Wednesday, April 28, 2010

Herschel's Telescope

The Georgian Star
by Michael d. Lemonick

Herschels telescope "was understandably touted as one of the wonders of the modern world."
- Michael Lemonick, The Georgian Star

I sometimes think that Shakespeare's sonnets contain as much wisdom about humanity as his plays or the novels of Proust. I keep finding connections with other reading or thinking in which I am engaged and that gives me pause to reflect and enjoy yet another of Shakespeare's fine sonnets. I recently read a bit of the biography of William and Caroline Herschel, The Georgian Star, by Michael D. Lemonick. And then I encountered, again, Shakespeare's fourteenth sonnet, below, and was taken with the resonance. The discoveries of Herschel about real planets, stars, and galaxies are matched and mirrored by Shakespeare's imagination.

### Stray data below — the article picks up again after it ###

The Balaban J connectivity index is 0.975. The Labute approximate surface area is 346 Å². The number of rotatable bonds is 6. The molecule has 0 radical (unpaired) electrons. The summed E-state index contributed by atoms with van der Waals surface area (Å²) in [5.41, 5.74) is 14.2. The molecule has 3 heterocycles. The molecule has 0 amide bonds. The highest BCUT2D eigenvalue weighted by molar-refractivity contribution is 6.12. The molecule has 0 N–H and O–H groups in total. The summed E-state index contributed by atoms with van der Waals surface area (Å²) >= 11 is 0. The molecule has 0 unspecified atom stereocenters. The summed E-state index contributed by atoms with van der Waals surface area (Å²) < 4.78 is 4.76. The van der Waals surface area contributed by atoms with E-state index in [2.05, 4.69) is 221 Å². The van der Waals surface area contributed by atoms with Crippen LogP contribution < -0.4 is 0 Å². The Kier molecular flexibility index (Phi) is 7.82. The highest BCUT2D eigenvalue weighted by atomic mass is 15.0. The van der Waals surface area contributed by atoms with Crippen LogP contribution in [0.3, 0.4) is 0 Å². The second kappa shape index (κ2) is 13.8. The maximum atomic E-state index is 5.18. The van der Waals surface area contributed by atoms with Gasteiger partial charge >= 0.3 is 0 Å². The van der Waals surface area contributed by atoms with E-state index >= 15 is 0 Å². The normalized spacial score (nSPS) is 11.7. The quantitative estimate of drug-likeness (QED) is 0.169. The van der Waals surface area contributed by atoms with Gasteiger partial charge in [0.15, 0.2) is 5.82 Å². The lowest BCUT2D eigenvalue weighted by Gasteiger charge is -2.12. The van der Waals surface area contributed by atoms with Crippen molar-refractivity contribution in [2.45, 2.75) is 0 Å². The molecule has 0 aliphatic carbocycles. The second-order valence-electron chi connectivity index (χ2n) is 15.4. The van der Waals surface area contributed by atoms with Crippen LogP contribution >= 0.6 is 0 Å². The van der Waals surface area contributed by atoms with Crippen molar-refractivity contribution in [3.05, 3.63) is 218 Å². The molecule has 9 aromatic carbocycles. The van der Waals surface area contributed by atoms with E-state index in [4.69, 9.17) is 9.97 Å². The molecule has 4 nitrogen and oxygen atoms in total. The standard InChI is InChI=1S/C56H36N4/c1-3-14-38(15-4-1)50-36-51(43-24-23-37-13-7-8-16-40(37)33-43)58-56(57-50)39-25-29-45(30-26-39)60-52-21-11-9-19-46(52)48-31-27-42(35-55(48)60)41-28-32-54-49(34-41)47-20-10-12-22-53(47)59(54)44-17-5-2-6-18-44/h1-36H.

Not from the stars do I my judgment pluck;
And yet methinks I have astronomy,
But not to tell of good or evil luck,
Of plagues, of dearths, or seasons' quality;
Nor can I fortune to brief minutes tell,
Pointing to each his thunder, rain and wind,
Or say with princes if it shall go well,
By oft predict that I in heaven find:
But from thine eyes my knowledge I derive,
And, constant stars, in them I read such art
As truth and beauty shall together thrive,
If from thyself to store thou wouldst convert;
Or else of thee this I prognosticate:
Thy end is truth's and beauty's doom and date.
- William Shakespeare

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